Young Marble Giants, Colossal Youth (Domino)

This three-disc set presents the complete output from Young Marble Giants, a post-punk band from Cardiff. It includes Colossal Youth, the album the band released in 1980 on Rough Trade Records and the only album it completed while together. It’s a perfect artifact from a moment when, briefly, a brand new pop music seemed possible. Punk rock was a response to many things, art-rock and the tyranny of technique prominent among them. John Lydon showed up for his Sex Pistols audition wearing a Pink Floyd T-shirt with “I Hate” hand-written over the logo.

The furious, anti-pop tantrum moment couldn’t last, but in its wake came bands that similarly refused to accept that artistic self-expression is the sole province of those who can play in 9/4 time (or keep time) or sing proper harmonies. That impulse to make a new pop led to the early electronic efforts of the Human League (little of which is as sugary as “Don’t You Want Me Baby,” the experiments in rhythm and rhetoric of the Gang of Four, and countless dance rock groups that tried in their own stilted fashions to create a version of funk.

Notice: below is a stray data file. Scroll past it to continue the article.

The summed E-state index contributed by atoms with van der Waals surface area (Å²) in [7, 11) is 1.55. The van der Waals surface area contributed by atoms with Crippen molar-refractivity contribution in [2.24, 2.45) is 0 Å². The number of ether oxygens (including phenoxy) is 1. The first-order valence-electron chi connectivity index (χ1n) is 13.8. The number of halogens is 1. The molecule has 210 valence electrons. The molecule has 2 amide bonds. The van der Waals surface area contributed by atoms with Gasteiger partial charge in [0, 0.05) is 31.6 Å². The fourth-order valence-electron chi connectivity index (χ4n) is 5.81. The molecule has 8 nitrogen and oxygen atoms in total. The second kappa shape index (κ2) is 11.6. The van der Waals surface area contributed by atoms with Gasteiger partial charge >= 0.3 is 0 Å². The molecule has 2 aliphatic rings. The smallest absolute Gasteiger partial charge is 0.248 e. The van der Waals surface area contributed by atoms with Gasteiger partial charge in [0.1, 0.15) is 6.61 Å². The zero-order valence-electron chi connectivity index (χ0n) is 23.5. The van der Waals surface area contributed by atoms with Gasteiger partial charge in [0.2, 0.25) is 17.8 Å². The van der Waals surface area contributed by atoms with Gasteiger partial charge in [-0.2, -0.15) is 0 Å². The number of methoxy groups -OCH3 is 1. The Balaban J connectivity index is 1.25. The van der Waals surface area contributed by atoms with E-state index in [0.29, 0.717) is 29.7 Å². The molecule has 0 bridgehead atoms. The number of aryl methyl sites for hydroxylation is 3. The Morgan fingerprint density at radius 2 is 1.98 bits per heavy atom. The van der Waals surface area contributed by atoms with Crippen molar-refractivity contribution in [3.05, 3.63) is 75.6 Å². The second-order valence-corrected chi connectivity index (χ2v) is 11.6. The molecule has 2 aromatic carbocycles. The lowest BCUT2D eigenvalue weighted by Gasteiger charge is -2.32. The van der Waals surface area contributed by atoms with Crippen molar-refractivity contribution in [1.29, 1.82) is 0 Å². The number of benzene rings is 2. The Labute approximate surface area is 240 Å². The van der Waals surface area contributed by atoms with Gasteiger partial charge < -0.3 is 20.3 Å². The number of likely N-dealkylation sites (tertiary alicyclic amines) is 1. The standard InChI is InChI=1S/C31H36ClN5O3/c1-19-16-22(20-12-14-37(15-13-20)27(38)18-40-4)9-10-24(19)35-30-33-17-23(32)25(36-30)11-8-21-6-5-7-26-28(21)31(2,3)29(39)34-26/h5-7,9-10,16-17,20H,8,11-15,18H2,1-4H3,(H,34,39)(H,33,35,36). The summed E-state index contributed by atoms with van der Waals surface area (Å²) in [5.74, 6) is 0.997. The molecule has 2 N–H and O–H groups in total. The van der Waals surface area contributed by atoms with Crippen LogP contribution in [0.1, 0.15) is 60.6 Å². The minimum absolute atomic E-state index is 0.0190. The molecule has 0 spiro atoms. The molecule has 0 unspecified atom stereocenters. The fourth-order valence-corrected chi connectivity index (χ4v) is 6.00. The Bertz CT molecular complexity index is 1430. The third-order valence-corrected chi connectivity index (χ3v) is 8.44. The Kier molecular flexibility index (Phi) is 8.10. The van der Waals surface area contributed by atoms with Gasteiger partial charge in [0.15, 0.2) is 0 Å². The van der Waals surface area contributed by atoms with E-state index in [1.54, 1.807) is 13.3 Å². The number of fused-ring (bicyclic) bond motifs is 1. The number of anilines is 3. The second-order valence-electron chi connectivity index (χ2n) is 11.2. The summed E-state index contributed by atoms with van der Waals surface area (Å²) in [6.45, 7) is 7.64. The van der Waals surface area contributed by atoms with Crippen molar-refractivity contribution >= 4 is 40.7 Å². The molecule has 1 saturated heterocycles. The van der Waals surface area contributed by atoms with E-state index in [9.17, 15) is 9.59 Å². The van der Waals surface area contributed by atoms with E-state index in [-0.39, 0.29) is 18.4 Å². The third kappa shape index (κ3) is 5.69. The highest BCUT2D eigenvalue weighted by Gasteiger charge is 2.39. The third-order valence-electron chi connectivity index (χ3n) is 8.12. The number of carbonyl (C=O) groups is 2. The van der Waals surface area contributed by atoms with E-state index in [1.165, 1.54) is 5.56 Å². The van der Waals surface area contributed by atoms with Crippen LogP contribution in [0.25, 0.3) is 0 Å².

Young Marble Giants’ innovation was to be quiet. When everyone else was making a distorted noise—distortion used to foreground atmosphere—Stuart and Philip Moxham played clear, spare songs with little bass, less guitar, the occasional organ fill for texture, and Alison Statton’s whispered voice over a muffled rhythm machine. Others would do this later, most notably Frente with a cover of New Order’s “Bizarre Love Triangle,” but Frente lacked the tense, almost claustrophobic, edge of Young Marble Giants. The songs sounded like Statton expressing her frustration, anger and desire privately as she feels she is supposed to, wanting to let it out but aware of all the forces that don’t want to hear what young people, particularly young women think. Beyond that basic drama, the joy of the album is that their invention worked.

The band broke up a few years later, and the other two discs are inessential. They’re fine—EPs, a John Peel session that, if anything, rocks them up a bit—but Young Marble Giants said everything they had to say with Colossal Youth.